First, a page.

EAST ST. LOUIS – U.S. District Judge Nancy Rosenstengel awarded three fourths of a $9.8 million settlement to lawyers who sued failing retailer K-Mart.
On April 16, she ordered payments of $5,789,637.45 to Stephen Tillery’s firm in St. Louis, and $1,604,594.69 to the firm of Phillips and Cohen in Washington.
That left $2,476,208.26 for the estate of James Garbe, a former Ohio pharmacist who bowed out of the action due to dementia.
Garbe filed a whistle blower suit against K-Mart in 2012, claiming it cheated states and the United States on prescriptions in Medicare Part D.
He claimed K-Mart discounted charges of customers with insurance but ignored the discounts when calculating usual and customary reimbursements.
A whistle blower suit allows recovery for the government and the plaintiff.
Government can recover, whether it chooses to intervene or not. Against K-Mart, former U.S. attorney Stephen Wigginton chose not to intervene.
Rosenstengel granted summary judgment for Garbe and against K-Mart.
K-Mart petitioned Seventh Circuit appellate judges in Chicago to halt the proceedings, and the Seventh circuit affirmed Rosenstengel in 2016.
Chief Judge Diane Wood wrote, “Allowing K-Mart to insulate high usual and customary prices by artificially dividing its customer base would undermine a central purpose of the statutory and regulatory structure.”
She called K-Mart’s discounts a “flimsy” device to frustrate price requirements.
“Because K-Mart offered the terms of its discount programs to the general public and made them the lowest prices for which its drugs were widely and consistently available, the K-Mart discount prices at issue represented the usual and customary charges for the drugs,” Wood wrote.
Wood sent the action back to Rosenstengel, who set trial for last Aug. 14.
At a hearing one month before trial, Robert King of Tillery’s firm moved for final judgment on certain claims.
King said K-Mart represented that a verdict would put it into bankruptcy, “not just K-Mart but K-Mart and Sears, its parent company.”
He said judgment would give the government some measure of protection.
K-Mart counsel Catherine O’Neil of Atlanta said there was no reason to enter judgment ahead of trial because it would likely be entered in several weeks.
O’Neil said K-Mart didn’t believe the claims in King’s motion were separate.
On July 27, King moved to substitute Carl Ireland as plaintiff, indicating Garbe suffered from dementia. The motion indicated that Ireland had been appointed guardian by an Ohio probate judge.
Circumstances changed on Aug. 2, and Rosenstengel notified counsel that she would hold a telephone conference the next day.
After the conference, she vacated the trial date.
On Aug. 8, she approved Ireland’s substitution; on Aug. 10, after a conference, she stayed all deadlines.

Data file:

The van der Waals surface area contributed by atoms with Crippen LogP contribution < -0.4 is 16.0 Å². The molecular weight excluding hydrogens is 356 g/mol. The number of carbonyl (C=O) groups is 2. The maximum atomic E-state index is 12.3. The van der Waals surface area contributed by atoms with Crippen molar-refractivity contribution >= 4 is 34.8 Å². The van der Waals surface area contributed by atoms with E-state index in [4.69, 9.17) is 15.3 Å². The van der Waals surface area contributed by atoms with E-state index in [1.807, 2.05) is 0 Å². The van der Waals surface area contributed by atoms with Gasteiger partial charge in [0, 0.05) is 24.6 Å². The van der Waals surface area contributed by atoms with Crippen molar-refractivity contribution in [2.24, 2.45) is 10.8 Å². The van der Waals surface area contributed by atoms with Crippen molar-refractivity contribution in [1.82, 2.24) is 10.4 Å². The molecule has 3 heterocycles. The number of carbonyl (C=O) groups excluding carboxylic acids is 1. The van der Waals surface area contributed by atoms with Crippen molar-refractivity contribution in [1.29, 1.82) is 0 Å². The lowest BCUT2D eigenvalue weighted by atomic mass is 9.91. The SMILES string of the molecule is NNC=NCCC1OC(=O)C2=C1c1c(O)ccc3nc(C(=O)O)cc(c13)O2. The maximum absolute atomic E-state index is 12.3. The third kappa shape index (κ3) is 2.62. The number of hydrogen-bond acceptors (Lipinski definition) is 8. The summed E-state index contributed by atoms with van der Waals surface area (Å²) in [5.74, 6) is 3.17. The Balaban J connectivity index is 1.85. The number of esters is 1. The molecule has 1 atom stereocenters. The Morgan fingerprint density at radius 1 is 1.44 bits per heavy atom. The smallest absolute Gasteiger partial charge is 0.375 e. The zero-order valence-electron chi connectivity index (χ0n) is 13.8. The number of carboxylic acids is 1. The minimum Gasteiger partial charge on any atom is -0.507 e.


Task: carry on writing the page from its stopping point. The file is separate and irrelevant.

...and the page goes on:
She held nine more conferences in fewer than 90 days.
On Nov. 3, King moved to establish a qualified settlement fund.
K-Mart didn’t oppose the fund, but assistant U.S. attorney Gerald Burke did.
On Nov. 9, he alleged that Ireland sought to use it as a tax avoidance vehicle.
Burke wrote that Ireland wished to avoid recognizing taxable income one year and owing taxes on it, only to have the income clawed back as a preferential transfer the following year if K-Mart filed bankruptcy.
He wrote that Ireland could avoid the situation by waiting for payment.
In a conference on Nov. 13, Rosenstengel directed King to file a reply the next day.
“The government has no stake in this motion, and because it declined to intervene in the case, the motion is unopposed,” King wrote.
He wrote that the only difference the fund would make to the government was to whom it would wire Ireland’s share of the proceeds and send a form 1099. He added that a failure to approve it would have dire tax consequences for the estate.
Rosenstengel approved King’s motion to establish a qualified settlement fund on Nov. 15.
Next came negotiations over the settlement itself, involving K-Mart, Ireland, the United States, and the states.
Rosenstengel held nine more conferences in two months and approved the settlement on Jan. 19, effective last Dec. 22.
She wrote that approval was contingent on the closing of two properties that served as security.
On Jan. 26, she ordered K-Mart to deliver mortgage documents to the title company by 5 p.m.
“The parties shall keep the court apprised of the completion of these steps and the status of the closing of the Winter Park property,” she wrote.
K-Mart operated and closed a store in Winter Park, Fla.
Rosenstengel warned of sanctions if the sale didn’t close by Jan. 29.
The docket shows no entry on that date, but she denied all pending motions as moot the next day.
King moved for distribution from the fund on April 13.
He wrote that K-Mart made the first of three payments to the respective parties, including its first payment to the fund, on Jan. 3.
“In the days that followed, the federal and state government parties, as agreed upon, made similar payments to the qualified settlement fund,” King wrote.
He wrote that it currently held $9,870,440.
In Rosenstengel’s distribution, Tillery’s firm got 59 percent, Garbe’s estate got 25 percent, and the Phillips and Cohen firm got 16 percent.
For Phillips and Cohen, Erika Kelton of Washington and Larry Zoglin of San Francisco worked on the case.